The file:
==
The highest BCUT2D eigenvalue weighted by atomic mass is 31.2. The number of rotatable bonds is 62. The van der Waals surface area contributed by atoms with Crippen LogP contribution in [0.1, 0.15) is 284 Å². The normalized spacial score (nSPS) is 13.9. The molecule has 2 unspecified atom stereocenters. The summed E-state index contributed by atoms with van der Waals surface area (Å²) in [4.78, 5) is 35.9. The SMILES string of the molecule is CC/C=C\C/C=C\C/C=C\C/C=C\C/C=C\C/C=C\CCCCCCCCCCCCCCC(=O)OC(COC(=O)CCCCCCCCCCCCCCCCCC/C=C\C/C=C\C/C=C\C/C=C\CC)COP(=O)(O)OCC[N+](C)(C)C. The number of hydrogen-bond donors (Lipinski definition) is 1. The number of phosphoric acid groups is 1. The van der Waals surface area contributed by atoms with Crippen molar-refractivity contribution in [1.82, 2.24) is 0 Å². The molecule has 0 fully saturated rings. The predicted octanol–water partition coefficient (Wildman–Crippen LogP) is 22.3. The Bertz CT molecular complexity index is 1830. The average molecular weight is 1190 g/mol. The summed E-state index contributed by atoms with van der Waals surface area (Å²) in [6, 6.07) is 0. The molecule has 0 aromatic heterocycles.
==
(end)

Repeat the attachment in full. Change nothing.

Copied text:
The highest BCUT2D eigenvalue weighted by atomic mass is 31.2. The number of rotatable bonds is 62. The van der Waals surface area contributed by atoms with Crippen LogP contribution in [0.1, 0.15) is 284 Å². The normalized spacial score (nSPS) is 13.9. The molecule has 2 unspecified atom stereocenters. The summed E-state index contributed by atoms with van der Waals surface area (Å²) in [4.78, 5) is 35.9. The SMILES string of the molecule is CC/C=C\C/C=C\C/C=C\C/C=C\C/C=C\C/C=C\CCCCCCCCCCCCCCC(=O)OC(COC(=O)CCCCCCCCCCCCCCCCCC/C=C\C/C=C\C/C=C\C/C=C\CC)COP(=O)(O)OCC[N+](C)(C)C. The number of hydrogen-bond donors (Lipinski definition) is 1. The number of phosphoric acid groups is 1. The van der Waals surface area contributed by atoms with Crippen molar-refractivity contribution in [1.82, 2.24) is 0 Å². The molecule has 0 fully saturated rings. The predicted octanol–water partition coefficient (Wildman–Crippen LogP) is 22.3. The Bertz CT molecular complexity index is 1830. The average molecular weight is 1190 g/mol. The summed E-state index contributed by atoms with van der Waals surface area (Å²) in [6, 6.07) is 0. The molecule has 0 aromatic heterocycles.